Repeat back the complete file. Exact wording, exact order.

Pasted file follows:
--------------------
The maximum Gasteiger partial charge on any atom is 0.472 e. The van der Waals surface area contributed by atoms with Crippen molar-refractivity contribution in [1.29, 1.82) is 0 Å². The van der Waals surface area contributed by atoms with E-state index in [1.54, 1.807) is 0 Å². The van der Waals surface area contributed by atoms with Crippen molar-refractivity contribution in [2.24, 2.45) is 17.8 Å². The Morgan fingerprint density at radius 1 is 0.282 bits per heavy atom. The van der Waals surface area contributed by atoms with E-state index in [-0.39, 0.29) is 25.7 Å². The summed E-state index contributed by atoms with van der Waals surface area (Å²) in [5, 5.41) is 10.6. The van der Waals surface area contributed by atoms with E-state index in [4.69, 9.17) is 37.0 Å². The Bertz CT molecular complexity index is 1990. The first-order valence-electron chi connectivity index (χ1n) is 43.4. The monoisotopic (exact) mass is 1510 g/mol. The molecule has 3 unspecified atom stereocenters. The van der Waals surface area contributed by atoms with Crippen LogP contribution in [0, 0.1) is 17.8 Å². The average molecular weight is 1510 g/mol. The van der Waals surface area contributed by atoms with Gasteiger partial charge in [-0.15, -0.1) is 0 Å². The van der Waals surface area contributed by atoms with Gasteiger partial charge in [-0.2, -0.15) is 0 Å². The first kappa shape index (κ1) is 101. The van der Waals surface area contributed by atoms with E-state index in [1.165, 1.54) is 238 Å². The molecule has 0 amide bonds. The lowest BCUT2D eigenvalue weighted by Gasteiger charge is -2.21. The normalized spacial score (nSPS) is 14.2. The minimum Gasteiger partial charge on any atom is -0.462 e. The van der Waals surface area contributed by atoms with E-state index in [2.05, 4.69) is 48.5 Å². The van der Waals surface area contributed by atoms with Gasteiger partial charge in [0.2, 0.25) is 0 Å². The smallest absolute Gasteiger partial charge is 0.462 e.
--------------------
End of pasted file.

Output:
The maximum Gasteiger partial charge on any atom is 0.472 e. The van der Waals surface area contributed by atoms with Crippen molar-refractivity contribution in [1.29, 1.82) is 0 Å². The van der Waals surface area contributed by atoms with E-state index in [1.54, 1.807) is 0 Å². The van der Waals surface area contributed by atoms with Crippen molar-refractivity contribution in [2.24, 2.45) is 17.8 Å². The Morgan fingerprint density at radius 1 is 0.282 bits per heavy atom. The van der Waals surface area contributed by atoms with E-state index in [-0.39, 0.29) is 25.7 Å². The summed E-state index contributed by atoms with van der Waals surface area (Å²) in [5, 5.41) is 10.6. The van der Waals surface area contributed by atoms with E-state index in [4.69, 9.17) is 37.0 Å². The Bertz CT molecular complexity index is 1990. The first-order valence-electron chi connectivity index (χ1n) is 43.4. The monoisotopic (exact) mass is 1510 g/mol. The molecule has 3 unspecified atom stereocenters. The van der Waals surface area contributed by atoms with Crippen LogP contribution in [0, 0.1) is 17.8 Å². The average molecular weight is 1510 g/mol. The van der Waals surface area contributed by atoms with Gasteiger partial charge in [-0.15, -0.1) is 0 Å². The van der Waals surface area contributed by atoms with Gasteiger partial charge in [-0.2, -0.15) is 0 Å². The first kappa shape index (κ1) is 101. The van der Waals surface area contributed by atoms with E-state index in [1.165, 1.54) is 238 Å². The molecule has 0 amide bonds. The lowest BCUT2D eigenvalue weighted by Gasteiger charge is -2.21. The normalized spacial score (nSPS) is 14.2. The minimum Gasteiger partial charge on any atom is -0.462 e. The van der Waals surface area contributed by atoms with E-state index in [2.05, 4.69) is 48.5 Å². The van der Waals surface area contributed by atoms with Gasteiger partial charge in [0.2, 0.25) is 0 Å². The smallest absolute Gasteiger partial charge is 0.462 e.